For exactly a week, experts pouring over maps and graphics of the Crimea peninsula on various TV stations pondered the worst-case scenarios in Ukraine after Viktor Yanukovich’s ouster – and concluded they were unlikely to come to pass.
But then the mad month of March kicked off with the sort of escalation the European Union and US had hoped they wouldn’t have to deal with.
When Russia’s parliament on Saturday approved President Vladimir Putin’s request to deploy Russian armed forces in Ukraine, officials in Brussels and Washington were scrambling to respond to the worst crisis between Moscow and the West since the 2008 Georgian conflict.
“Certainly the international community is saying it’s going to try to help and some countries are very determined in pushing for tough action,” said FRANCE 24’s Gulliver Cragg, reporting from the Ukrainian capital of Kiev. “But there are a lot of questions as to how much effect international pressure can have.”
The White House account of US President Barack Obama’s response to Saturday’s vote had a hint of the old Cold War tones. In his 90-minute phone conversation with Putin, the White House announced, "President Obama expressed his deep concern over Russia's clear violation of Ukrainian sovereignty and territorial integrity".
But Obama’s "red lines" have been crossed in the past and Putin has a history of challenging his Western counterparts to put their money – or arms – where their mouths are.
“Look at the costs that Vladimir Putin has already been prepared to pay for Ukraine in terms of his public image,” noted Cragg. “He just spent a huge amount of money on organising the [winter] Olympics in Sochi, which was supposed to be something that was good for Russia’s image internationally. He must be aware that what he’s done in Ukraine now, he’s basically destroyed all that. That says something about Vladimir Putin’s determination to hold on to his influence over Ukraine.”
Ukraine is not Georgia
In the week following Yanukovich’s ouster, some experts compared the current crisis in Ukraine with the Georgia crisis in 2008 and concluded that given Ukraine’s size, population and number of military personnel, there was little reason to fear a “Georgia repeat” – when Russian troops stormed into the breakaway South Ossetia and Abkhazia enclaves.
But it was precisely the high stakes in Ukraine that prompted Putin to effectively seize control of the Crimean peninsula – a de facto deployment that appeared to catch the West and the new administration in Kiev off-guard.
“The Russian authorities think that they are in a position of losing everything and that explains the current behaviour of Russia,” said Florent Parmentier, an East Europe expert at the Paris-based Sciences-Po, in an interview with FRANCE 24.
“The key objective when Putin came back to power in 2012 was the idea that we will build a customs union which should include Ukraine. The fact that the Maidan activists were not in favour of the customs union meant, for Vladimir Putin, that his project has failed. He now thinks that he should put some turmoil in Ukraine, by putting Crimea in the spot, he’s in a position of destabilizing the whole of Ukraine,” said Parmentier.
Launched as a means to achieve an EU-type economic alliance of former Soviet republics, the customs union currently includes Belarus and Kazakhstan, with Kyrgyzstan and Armenia committing to join.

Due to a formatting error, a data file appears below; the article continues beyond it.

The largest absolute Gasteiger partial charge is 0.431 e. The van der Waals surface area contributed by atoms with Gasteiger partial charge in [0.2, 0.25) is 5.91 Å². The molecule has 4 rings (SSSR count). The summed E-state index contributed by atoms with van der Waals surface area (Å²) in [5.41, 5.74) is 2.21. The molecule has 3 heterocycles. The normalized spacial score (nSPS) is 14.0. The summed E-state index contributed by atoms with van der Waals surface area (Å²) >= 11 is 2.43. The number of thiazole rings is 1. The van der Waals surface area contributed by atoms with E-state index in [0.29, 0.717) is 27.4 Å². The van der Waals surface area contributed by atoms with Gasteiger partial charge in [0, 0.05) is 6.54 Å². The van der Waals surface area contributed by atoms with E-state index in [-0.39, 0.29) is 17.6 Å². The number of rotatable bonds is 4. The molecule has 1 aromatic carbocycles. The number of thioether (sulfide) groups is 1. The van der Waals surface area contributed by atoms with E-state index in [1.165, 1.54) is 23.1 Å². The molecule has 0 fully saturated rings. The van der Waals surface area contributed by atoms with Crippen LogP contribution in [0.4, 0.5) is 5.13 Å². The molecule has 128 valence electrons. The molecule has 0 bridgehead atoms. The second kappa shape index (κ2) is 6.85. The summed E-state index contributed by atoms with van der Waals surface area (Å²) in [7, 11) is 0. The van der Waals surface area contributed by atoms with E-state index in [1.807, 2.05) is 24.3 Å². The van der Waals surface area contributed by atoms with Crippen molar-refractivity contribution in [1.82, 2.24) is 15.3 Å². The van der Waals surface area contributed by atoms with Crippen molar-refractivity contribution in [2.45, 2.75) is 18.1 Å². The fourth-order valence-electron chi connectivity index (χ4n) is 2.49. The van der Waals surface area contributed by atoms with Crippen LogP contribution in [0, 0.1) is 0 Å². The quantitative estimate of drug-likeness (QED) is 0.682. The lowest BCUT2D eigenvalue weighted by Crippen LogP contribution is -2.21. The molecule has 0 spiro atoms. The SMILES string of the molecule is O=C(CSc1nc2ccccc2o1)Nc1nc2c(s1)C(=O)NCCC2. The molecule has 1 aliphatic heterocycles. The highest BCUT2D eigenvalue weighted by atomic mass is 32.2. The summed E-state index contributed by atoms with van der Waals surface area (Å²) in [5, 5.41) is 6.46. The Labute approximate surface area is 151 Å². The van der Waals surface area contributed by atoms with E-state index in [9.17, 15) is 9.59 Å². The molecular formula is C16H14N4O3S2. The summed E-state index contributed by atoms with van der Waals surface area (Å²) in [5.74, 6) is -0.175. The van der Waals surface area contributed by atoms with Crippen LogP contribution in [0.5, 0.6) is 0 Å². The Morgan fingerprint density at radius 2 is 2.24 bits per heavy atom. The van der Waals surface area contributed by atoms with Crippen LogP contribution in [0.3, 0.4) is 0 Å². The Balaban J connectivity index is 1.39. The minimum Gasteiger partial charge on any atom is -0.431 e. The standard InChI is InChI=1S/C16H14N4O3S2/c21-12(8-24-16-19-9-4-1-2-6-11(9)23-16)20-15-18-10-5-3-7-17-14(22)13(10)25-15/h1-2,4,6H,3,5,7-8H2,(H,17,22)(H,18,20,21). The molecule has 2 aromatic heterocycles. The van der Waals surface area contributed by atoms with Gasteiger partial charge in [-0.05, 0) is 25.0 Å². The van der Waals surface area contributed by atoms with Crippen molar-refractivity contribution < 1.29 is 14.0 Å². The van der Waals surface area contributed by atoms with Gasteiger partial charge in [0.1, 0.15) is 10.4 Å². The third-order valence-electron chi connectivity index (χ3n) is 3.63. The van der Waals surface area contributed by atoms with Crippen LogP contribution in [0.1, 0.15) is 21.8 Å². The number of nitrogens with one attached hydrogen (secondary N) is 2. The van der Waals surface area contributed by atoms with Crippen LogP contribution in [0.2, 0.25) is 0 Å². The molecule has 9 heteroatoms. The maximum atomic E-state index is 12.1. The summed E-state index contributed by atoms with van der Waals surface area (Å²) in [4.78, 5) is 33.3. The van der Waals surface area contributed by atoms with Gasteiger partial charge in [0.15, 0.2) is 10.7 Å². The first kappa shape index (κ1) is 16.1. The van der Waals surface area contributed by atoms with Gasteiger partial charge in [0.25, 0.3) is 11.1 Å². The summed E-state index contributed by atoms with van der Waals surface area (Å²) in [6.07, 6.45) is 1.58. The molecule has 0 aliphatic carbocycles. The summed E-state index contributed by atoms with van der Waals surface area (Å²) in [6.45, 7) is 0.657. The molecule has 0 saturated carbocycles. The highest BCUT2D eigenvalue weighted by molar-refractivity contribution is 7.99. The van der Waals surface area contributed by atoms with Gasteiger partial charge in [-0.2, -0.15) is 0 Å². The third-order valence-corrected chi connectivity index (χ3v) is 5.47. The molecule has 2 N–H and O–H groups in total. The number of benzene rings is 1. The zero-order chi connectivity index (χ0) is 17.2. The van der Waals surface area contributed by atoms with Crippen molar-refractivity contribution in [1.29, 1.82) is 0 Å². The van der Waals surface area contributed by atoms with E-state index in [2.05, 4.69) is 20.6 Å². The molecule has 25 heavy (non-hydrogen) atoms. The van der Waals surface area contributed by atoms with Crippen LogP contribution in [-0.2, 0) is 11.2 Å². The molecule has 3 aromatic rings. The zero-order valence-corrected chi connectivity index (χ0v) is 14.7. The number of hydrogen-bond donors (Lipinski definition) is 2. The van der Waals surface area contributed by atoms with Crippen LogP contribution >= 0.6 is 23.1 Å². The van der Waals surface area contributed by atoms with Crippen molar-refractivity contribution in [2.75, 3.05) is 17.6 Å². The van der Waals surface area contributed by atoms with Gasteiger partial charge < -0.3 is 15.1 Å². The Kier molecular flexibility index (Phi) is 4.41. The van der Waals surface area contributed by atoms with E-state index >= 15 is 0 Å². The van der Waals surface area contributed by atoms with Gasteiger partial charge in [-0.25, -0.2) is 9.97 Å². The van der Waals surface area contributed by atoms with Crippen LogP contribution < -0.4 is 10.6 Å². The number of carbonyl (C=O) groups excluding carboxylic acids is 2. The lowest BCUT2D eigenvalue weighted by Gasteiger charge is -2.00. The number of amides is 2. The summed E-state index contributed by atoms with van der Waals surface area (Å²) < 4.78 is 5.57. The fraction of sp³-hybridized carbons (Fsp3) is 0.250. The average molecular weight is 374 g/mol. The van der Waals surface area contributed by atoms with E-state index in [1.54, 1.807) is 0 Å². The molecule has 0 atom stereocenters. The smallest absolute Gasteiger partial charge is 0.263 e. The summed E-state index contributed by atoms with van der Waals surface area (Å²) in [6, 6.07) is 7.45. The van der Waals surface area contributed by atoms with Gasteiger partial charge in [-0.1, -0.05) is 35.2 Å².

It was Yanukovich’s failure to sign far-reaching political and free trade agreements with the EU in November that sparked the opposition protests on Kiev’s Independence Square, or Maidan, a movement that is now simply referred to as “the Maidan”.
Ukraine is not Iran
In his response to Putin’s recent moves in Ukraine, Obama has warned that Russia would incur as-yet undefined “costs”.
“I think he was hinting at economic costs in terms of may be scrapping a trade deal or possibly even sanctions,” said FRANCE 24’s Cragg.
But few experts believe Obama is in a position to fire a financial fusillade. What’s more, Europe, with its substantial economic ties – notably in the gas and energy sector – is likely to far more wary of following an Iran-style sanctions package.
“What can we do?” asked Fiona Hill, an expert at the Washington-based Brookings Institution, in an interview with The New York Times. “We’ll talk about sanctions. We’ll talk about red lines. We’ll basically drive ourselves into a frenzy. And he’ll stand back and just watch it, “said Hill, referring to Putin. “He just knows that none of the rest of us want a war.”
'Protecting' ethnic Russians, disregarding sovereignty
One of the main justifications Putin has publicly employed for attaining parliamentary approval of a military campaign in Ukraine has been the protection of ethnic Russians and Russian-speakers in the former Soviet republic.
It’s a justification Putin has used in the past – notably in South Ossetia and Abkhazia.
But for a number of countries with sizeable Russian populations, from Estonia to Kazakhstan, this sends out the message that Moscow, as the protector of ethnic Russians across the world, is willing to renege on its long-held principle of non-interference in a nation’s internal affairs – a position it has often used to criticise the West’s engagement in crises such as the Libyan and Syrian revolutions.
National sovereignty though has always been a matter of which nation state is currently under question.
As US journalist and former Moscow correspondent Julia Joffe noted in a column in the New Republic, “The internal issues of former Soviet republics, you see, are not truly internal issues of sovereign nations. This is because, by Stalin's very conscious design and very deliberate border drawing and population movement, most former Soviet republics are ethnic hodgepodges” said Joffe. “In other, blunter words, Russian ethnicity and citizenship trump national sovereignty.”
Date created : 2014-03-02